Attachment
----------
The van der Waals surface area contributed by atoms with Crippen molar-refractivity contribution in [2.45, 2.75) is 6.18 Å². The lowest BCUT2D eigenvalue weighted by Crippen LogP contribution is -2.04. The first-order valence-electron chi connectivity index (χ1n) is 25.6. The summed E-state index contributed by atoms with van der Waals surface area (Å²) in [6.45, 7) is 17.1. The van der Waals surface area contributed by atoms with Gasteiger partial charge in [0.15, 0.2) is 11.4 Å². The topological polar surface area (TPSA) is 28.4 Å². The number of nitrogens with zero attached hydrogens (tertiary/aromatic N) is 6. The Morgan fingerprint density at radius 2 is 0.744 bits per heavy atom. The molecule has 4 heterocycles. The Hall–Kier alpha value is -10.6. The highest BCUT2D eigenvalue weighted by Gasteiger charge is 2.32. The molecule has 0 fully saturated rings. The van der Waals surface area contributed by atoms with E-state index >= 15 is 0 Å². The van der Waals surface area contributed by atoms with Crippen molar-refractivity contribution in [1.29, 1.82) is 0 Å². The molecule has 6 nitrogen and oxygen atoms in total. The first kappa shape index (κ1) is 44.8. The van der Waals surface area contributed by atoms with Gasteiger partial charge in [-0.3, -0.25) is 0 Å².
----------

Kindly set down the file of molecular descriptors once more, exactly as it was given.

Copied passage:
The van der Waals surface area contributed by atoms with Crippen molar-refractivity contribution in [2.45, 2.75) is 6.18 Å². The lowest BCUT2D eigenvalue weighted by Crippen LogP contribution is -2.04. The first-order valence-electron chi connectivity index (χ1n) is 25.6. The summed E-state index contributed by atoms with van der Waals surface area (Å²) in [6.45, 7) is 17.1. The van der Waals surface area contributed by atoms with Gasteiger partial charge in [0.15, 0.2) is 11.4 Å². The topological polar surface area (TPSA) is 28.4 Å². The number of nitrogens with zero attached hydrogens (tertiary/aromatic N) is 6. The Morgan fingerprint density at radius 2 is 0.744 bits per heavy atom. The molecule has 4 heterocycles. The Hall–Kier alpha value is -10.6. The highest BCUT2D eigenvalue weighted by Gasteiger charge is 2.32. The molecule has 0 fully saturated rings. The van der Waals surface area contributed by atoms with E-state index >= 15 is 0 Å². The van der Waals surface area contributed by atoms with Crippen molar-refractivity contribution in [1.29, 1.82) is 0 Å². The molecule has 6 nitrogen and oxygen atoms in total. The first kappa shape index (κ1) is 44.8. The van der Waals surface area contributed by atoms with Gasteiger partial charge in [-0.3, -0.25) is 0 Å².